I was scrolling through #bookstagram the other day and spotted a copy of L.M. Montgomery's The Blue Castle.  Scanning the comments, I glimpsed someone saying that it was their favorite L.M. Montgomery novel.  Hmmm, really?!  I knew I had read the book but had no memories or impressions of it.  Zero.  Zilch.  Nada.  After I finished off the Anne of Green Gables series in around seventh grade (maybe that's late to read them ... I don't know, but that's when I discovered them), I made it a point to buy and read any other L.M. Montgomery book that crossed my path.  So, I likely read The Blue Castle somewhere between 1987 and 1989.  I can be forgiven for not recalling a book read thirty years ago except that I do remember many other books read during that period.

The L.M. Montgomery titles available via Hoopla have the gorgeous artwork from the new Source Books editions.
Last year, I revisited L.M. Montgomery's Emily of New Moon series as audiobooks checked out via Hoopla Digital.  I did a quick search and discovered that The Blue Castle was also available on Hoopla.  I downloaded and pressed play, and this weekend's listening experience was wonderful!

The Blue Castle is just fantastic.  L.M. Montgomery tells the story of Valancy Stirling, a plain young woman of twenty-nine who has lived a small, dull, stifling life with a proud but fairly miserable family.  She's unmarried and mostly ignored.  She's existing but not living.  Having experienced some heart trouble, she gathers up just enough gumption to see a doctor outside of her family's circle.  The news she receives convinces her that if her life won't be long, she ought to at least live it.  What ensues is an energizing, satisfying story of bravery, friendship, and love.  When Valancy finally realizes she doesn't give a hoot what her family thinks and begins speaking her mind, I was laughing aloud and cheering her on. 

Just some of my L.M. Montgomery books from the late 1980s.
At 44, I loved every second of The Blue Castle, but I guess at 12 or 13, I wasn't that impressed.  Perhaps a middle schooler can't fully appreciate the courage required to explode one's whole world and sever family ties.  I'm now excited to see what other L.M. Montgomery titles I can reread.  Nine years ago while nursing my daughter, I reread all the Anne of Green Gables books on my iphone.  I revisted the Emily of New Moon books last year.  I think I'll head back to Pat of Silver Bush next.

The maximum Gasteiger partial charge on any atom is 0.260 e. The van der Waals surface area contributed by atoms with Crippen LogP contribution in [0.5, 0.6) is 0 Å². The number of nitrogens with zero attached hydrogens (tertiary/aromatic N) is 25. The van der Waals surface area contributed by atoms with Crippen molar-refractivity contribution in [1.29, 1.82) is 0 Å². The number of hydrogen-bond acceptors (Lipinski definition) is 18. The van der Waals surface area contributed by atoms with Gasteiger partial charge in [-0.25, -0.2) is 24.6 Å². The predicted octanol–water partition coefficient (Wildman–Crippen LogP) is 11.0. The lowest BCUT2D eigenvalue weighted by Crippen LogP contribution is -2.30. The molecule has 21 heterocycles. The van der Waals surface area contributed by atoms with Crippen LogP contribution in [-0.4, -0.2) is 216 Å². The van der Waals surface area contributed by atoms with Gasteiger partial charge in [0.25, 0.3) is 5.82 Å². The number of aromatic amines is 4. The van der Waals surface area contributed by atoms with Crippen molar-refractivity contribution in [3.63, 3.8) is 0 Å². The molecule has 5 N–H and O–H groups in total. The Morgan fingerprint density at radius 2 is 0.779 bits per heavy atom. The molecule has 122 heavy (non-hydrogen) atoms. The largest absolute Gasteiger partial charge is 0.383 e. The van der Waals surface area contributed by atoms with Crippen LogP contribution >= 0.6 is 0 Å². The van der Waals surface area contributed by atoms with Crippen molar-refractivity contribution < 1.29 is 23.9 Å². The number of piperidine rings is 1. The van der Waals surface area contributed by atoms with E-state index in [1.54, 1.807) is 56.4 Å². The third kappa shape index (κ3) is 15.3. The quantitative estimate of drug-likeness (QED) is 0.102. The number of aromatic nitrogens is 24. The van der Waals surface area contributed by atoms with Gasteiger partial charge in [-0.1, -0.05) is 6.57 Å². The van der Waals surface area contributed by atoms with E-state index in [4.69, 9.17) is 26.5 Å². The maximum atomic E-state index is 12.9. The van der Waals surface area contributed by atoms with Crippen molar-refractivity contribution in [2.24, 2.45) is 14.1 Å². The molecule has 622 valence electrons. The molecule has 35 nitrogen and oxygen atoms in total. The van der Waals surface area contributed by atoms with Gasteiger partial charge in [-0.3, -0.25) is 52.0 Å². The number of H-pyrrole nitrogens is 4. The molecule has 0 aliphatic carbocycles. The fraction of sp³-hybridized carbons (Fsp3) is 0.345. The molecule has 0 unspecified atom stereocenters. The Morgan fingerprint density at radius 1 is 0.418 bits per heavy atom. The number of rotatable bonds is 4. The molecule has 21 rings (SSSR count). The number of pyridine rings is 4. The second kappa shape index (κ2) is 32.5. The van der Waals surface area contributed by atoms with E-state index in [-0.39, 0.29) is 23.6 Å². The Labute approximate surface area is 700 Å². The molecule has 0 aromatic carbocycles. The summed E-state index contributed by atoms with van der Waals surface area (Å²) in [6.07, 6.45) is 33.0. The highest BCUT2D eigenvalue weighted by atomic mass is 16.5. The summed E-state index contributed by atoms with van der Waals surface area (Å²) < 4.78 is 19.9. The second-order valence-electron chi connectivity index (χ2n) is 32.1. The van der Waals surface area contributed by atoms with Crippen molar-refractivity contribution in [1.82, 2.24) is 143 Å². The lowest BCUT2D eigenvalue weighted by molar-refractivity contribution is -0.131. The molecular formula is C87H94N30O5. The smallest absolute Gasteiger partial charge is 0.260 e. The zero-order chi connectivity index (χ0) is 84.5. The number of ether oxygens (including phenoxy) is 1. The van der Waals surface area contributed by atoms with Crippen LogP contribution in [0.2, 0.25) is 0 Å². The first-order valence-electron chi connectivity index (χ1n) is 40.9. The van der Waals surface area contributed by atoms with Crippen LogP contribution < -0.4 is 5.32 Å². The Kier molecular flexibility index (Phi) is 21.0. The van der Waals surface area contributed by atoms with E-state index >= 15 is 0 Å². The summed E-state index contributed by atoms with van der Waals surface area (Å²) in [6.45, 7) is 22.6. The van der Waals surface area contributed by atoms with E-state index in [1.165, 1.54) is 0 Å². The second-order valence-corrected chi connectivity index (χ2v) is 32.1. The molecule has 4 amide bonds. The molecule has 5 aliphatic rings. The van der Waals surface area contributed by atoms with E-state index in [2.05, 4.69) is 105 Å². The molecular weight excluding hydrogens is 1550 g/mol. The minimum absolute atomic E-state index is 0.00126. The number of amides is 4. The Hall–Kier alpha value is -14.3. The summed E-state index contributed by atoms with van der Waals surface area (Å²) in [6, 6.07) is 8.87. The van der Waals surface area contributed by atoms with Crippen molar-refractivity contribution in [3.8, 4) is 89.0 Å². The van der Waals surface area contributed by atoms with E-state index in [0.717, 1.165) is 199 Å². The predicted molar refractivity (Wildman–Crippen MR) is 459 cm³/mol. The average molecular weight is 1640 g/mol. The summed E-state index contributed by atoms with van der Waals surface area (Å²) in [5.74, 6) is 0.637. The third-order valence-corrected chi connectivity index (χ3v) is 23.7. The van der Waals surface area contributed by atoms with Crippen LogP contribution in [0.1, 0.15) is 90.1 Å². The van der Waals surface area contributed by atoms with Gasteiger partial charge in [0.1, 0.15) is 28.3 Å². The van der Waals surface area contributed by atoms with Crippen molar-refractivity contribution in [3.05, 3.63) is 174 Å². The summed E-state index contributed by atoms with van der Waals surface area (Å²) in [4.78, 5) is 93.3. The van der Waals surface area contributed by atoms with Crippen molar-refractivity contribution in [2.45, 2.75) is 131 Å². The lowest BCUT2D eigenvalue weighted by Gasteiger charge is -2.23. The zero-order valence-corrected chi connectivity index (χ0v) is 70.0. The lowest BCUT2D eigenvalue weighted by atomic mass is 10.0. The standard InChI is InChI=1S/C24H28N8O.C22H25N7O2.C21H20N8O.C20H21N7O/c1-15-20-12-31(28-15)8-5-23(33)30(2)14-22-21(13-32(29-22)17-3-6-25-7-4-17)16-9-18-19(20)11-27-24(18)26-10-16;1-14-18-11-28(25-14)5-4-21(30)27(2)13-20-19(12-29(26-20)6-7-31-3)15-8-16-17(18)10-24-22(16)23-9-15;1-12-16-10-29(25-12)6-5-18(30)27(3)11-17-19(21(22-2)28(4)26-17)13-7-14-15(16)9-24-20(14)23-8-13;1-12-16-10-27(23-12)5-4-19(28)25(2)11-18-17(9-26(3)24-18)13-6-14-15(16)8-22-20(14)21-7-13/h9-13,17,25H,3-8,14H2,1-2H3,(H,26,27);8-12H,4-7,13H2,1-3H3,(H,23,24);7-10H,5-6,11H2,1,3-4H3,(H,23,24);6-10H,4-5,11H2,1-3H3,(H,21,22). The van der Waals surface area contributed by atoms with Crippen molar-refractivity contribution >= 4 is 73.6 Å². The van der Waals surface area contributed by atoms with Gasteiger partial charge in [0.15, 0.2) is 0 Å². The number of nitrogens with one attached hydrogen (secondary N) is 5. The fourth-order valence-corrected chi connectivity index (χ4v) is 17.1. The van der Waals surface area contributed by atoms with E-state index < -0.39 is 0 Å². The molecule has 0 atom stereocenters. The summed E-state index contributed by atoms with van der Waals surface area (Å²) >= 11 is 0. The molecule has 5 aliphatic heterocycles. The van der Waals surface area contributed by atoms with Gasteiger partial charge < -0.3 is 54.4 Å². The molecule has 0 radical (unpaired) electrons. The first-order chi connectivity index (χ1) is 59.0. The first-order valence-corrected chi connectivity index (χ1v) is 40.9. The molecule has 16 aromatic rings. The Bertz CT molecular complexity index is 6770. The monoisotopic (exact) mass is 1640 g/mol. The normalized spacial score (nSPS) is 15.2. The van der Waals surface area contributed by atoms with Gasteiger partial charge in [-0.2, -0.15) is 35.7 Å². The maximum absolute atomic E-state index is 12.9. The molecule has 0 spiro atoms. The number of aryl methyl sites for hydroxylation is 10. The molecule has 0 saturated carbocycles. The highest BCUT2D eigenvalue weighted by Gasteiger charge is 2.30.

This book is very readable and includes perfect illustrations by Julie Morstad.
I find I am appreciating all of L.M. Montgomery's books even more after having read Liz Rosenberg's House of Dreams: The Life of L.M. Montgomery this past autumn.  This well-researched account shows how un-dreamlike Montgomery's life was.  One appreciates the spirit, life, and struggle of Anne and Emily knowing how tough Montgomery's own climb was -- that constant interplay between darkness and light.  Heartbreaking, actually, to know that someone who saw and brought so much beauty in and to the world suffered so keenly.  If you are an Anne Fan, please check out House of Dreams

Have you revisited any childhood books as an adult?  Despite the "so many books, so little time" reality of life, my experience with The Blue Castle makes me think I should do more rereading, especially with favorite authors. 

Sunday, March 24, 2019

(Lil) Lil Project: Cardinal Art via Post

Today's (Lil) Lil Project is barely a project, but I'm giving myself credit anyway because I had a vision and took steps (literally) to make it a reality.

I turned 44 last week and received a birthday gift from my aunt and uncle.  In addition to a really cool necklace and earrings from the Mill City Museum, I received a birthday message written on a cardinal notecard. 

The cardinal notecard had a lot going for it:  cool, modern lines; the way it featured a female cardinal (most cardinal art features the showier male); a turquoise background (currently can't get enough turquoise); and the fact that it was chosen with love for a niece obsessed with cardinals

"I need to put this little birdie in a black frame to join some of its friends," I thought to myself.  And then, our Saturday was kind of expansively empty in the best possible way and the sun was shining so I took a walk to The Pink Elephant, the hospital resale shop here in Pleasantville.  For $1.00, I found a black frame with the subtlest red/rust accents and knew it fit the bill (or beak).  After walking home, I got out my glass cleaner and spiffed up the frame.  Then, I chose a piece of cardstock from my home stash for the background, popped the notecard into place, and added the new frame to a little cardinal vignette I've got going in the library. 

Ah, the satisfaction of a lil (lil) project complete!